The heading is irresistible: “Government drops another petrol bomb”, equating it with the terrorists who kill the common man in Pakistan; or “New Year gift of the government to the people”, etc. This would happen anywhere in the world because governments have to bear the consequences of an economy that is not doing well and is highly dependent on imported oil for its industrial and commercial needs. US President Barack Obama is unpopular today and might lose his second term because of the economy left behind by an earlier president and the banking collapse caused by one of capitalism’s cyclical crises.
The Oil and Gas Regulatory Authority (Ogra) — whose name is frightening in itself — announced that it was raising the prices of petroleum products up by nearly Rs8 per litre (in the case of petrol used by cars). A spokesman for Ogra explained that the government was simply passing on the new price of crude oil in the Arab Gulf market which had surged by nearly 12 per cent. The ‘New Year gift’ should have been described as coming from a ‘friendly’ Gulf country but that is not how the politics of price hikes unfolds.
Was it wrong to pass on the cost of an imported item? If everyone is agreed that it was wrong, then the matter is closed and all the nearly abusive comment issuing from political quarters, including our clueless clergy, is justified. But if you think that it was right to keep the prices realistic, then one must think of describing the latest rise in more rational terms. Was Musharraf right in holding on to old oil prices when the global spiral began in 2007? He thought he could open the floodgates of new international prices after winning the 2008 elections. His calculation was wrong. What we got, as he rode into the sunset, was a whopping circular debt overhang of nearly Rs400 billion.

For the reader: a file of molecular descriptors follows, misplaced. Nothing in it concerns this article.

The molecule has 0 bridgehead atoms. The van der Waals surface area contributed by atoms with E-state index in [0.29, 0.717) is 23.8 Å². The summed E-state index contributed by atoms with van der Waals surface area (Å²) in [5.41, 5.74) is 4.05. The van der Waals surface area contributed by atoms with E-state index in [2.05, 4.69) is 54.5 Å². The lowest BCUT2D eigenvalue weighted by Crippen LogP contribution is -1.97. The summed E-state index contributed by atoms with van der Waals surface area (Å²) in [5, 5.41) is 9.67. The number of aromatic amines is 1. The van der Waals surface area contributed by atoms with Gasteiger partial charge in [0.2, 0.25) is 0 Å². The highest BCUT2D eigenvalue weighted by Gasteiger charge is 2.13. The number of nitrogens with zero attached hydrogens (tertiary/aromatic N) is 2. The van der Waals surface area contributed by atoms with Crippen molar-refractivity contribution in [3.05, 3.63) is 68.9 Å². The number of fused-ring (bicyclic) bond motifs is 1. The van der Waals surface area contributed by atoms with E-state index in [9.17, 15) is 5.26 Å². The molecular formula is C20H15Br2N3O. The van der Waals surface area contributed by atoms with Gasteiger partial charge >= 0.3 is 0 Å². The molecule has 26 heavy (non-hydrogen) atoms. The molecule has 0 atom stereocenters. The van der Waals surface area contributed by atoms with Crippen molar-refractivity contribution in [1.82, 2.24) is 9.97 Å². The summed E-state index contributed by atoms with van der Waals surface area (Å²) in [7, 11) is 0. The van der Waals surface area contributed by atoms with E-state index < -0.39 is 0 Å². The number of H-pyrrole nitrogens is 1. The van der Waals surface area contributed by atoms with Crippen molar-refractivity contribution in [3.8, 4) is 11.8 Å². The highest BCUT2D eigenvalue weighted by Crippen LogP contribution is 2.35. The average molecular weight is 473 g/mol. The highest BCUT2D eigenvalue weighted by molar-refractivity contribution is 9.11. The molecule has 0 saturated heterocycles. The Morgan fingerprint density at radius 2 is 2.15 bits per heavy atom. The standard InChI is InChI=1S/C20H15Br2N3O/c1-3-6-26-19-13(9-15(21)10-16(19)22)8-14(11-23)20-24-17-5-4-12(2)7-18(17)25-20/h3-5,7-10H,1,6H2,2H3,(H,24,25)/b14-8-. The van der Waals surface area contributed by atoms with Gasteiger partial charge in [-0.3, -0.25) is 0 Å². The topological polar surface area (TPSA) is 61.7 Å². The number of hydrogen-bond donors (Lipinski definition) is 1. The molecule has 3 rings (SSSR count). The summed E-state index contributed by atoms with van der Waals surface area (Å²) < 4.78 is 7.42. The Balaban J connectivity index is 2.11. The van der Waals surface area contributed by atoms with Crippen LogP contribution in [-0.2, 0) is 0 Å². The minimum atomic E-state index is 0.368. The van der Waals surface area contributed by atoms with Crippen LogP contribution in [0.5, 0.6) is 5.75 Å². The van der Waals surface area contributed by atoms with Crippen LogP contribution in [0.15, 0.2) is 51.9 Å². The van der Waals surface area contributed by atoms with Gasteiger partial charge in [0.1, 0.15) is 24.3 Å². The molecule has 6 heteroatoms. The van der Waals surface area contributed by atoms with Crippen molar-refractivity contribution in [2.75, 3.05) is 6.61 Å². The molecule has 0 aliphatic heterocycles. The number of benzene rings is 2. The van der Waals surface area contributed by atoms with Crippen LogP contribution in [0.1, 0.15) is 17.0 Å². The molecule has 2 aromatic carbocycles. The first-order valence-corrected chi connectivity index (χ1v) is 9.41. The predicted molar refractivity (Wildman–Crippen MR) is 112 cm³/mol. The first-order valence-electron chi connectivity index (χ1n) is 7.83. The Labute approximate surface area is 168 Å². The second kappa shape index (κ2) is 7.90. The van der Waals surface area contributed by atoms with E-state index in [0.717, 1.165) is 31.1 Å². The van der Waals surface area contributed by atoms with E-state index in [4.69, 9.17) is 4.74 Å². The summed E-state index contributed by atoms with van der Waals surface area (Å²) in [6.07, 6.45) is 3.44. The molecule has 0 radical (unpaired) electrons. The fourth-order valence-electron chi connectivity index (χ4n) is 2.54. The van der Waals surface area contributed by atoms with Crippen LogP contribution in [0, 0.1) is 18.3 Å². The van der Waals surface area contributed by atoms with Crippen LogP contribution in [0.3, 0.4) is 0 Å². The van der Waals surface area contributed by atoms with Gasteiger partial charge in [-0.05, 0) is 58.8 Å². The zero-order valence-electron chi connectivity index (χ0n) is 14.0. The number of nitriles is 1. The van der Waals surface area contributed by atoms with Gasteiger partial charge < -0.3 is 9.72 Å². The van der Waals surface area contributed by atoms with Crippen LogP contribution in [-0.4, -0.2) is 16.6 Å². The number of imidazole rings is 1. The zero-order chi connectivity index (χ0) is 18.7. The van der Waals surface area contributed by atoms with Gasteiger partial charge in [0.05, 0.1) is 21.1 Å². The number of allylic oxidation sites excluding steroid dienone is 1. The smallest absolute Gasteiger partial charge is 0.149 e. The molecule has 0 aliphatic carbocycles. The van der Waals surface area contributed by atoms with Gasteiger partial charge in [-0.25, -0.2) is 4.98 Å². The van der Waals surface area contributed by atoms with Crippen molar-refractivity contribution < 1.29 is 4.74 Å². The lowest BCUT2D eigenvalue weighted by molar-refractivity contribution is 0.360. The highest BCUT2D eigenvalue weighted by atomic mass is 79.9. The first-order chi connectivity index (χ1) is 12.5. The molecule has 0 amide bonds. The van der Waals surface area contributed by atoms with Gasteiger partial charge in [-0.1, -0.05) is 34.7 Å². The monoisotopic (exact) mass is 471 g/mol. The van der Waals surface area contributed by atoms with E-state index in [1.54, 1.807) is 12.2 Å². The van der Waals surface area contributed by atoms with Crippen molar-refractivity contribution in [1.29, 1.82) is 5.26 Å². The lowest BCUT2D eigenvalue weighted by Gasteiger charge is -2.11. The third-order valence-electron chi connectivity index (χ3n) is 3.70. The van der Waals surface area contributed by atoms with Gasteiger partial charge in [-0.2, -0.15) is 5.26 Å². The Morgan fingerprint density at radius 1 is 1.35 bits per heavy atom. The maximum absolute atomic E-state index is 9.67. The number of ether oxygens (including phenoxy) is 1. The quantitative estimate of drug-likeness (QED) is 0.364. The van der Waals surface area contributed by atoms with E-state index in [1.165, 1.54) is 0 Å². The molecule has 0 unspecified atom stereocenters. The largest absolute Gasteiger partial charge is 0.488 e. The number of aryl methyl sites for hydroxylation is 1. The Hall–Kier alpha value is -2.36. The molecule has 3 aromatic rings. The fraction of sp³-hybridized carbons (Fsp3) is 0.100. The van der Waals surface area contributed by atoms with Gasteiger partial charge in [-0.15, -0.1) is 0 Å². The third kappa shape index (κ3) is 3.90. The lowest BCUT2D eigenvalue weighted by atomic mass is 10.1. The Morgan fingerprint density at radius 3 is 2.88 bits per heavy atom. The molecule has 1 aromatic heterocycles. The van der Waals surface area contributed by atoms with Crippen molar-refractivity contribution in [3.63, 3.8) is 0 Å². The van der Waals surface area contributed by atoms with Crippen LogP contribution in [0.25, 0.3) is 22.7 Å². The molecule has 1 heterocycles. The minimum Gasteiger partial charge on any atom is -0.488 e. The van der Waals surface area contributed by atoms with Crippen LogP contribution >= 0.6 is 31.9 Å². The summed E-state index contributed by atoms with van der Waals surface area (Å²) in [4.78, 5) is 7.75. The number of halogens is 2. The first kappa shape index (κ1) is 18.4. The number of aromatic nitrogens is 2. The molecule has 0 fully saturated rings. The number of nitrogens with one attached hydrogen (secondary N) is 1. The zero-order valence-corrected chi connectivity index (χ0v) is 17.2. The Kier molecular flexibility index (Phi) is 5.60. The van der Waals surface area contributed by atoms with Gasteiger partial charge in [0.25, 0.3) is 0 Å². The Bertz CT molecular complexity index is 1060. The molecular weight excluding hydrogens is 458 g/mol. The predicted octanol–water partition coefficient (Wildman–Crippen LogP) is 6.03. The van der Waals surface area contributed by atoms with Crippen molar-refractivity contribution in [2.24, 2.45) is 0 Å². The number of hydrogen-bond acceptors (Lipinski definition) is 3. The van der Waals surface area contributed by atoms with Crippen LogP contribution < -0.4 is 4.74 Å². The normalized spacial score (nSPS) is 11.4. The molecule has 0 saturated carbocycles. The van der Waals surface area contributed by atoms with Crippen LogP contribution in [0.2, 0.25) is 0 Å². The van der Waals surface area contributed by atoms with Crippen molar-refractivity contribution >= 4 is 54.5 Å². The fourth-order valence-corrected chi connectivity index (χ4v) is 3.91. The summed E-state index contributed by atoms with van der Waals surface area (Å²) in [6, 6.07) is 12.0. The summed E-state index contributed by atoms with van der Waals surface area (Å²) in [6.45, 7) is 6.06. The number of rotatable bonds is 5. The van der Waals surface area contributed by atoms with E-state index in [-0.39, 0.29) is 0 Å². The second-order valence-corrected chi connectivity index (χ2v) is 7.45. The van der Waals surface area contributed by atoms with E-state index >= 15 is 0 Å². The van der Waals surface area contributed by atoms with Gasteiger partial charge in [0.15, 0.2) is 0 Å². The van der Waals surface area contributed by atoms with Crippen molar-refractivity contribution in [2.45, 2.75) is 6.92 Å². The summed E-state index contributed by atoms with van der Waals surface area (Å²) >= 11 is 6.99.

We would be right in thinking that not passing on the price means giving subsidy to all and sundry to enable them to squander an expensive resource. Hence, Ogra’s latest act should be seen in the light of a correction of past policies which caused bankruptcy in all sectors connected with refining and distributing imported oil. One of the reasons why we are on life support with the IMF is what was done, not by the present government, but by the Musharraf regime. The IMF whose last tranche has been withheld because Pakistan is not able to enforce the reformed general sales tax (RGST) says Pakistan is endangered by a deficit that will bring in hefty inflation. But what we are focusing on is inflation caused by the new oil price.
Who is right? The IMF pointing to our rising deficit or our newspapers shouting inflation after the oil hike? Of course, rise in cost will increase prices, but would that be the same as inflation emanating from a deficit? The cost-related inflation — even when it is across the board as in the case of oil — still gives the consumer an option to abstain. But inflation coming out of subsidy and money-printing, hits the poor directly and gives them no options at all. The IMF has warned Pakistan that its deficit is rising dangerously. The government, not able to levy direct taxes for traditional and political reasons, has borrowed Rs 1,500 billion from the State Bank (and it’s own revenue estimate is Rs700 billion). This is a recipe for hyperinflation which will translate into paying Rs100 for a box of matches.
From Ahsan Iqbal of the PML-N, to Imran Khan, the critics are acidic without being assiduous in their grasp of the economy. Corruption is a long-term disease and if it could sink a state it would have put paid to India long time ago. But with the Indian economy growing at the rate of eight per cent, corruption does little harm. Pakistan’s problem is its sinking economy and for that there are many reasons, including terrorism and extremism, the last attribute causing the country’s powerful and weaponised clergy to exhibit a wrath against the possible reform of the blasphemy law that will only harm Pakistan. As a kind of rebuke, the same night, the youth in big cities is doing cartwheels on the roads welcoming the New Year.
Published in The Express Tribune, January 2nd, 2011.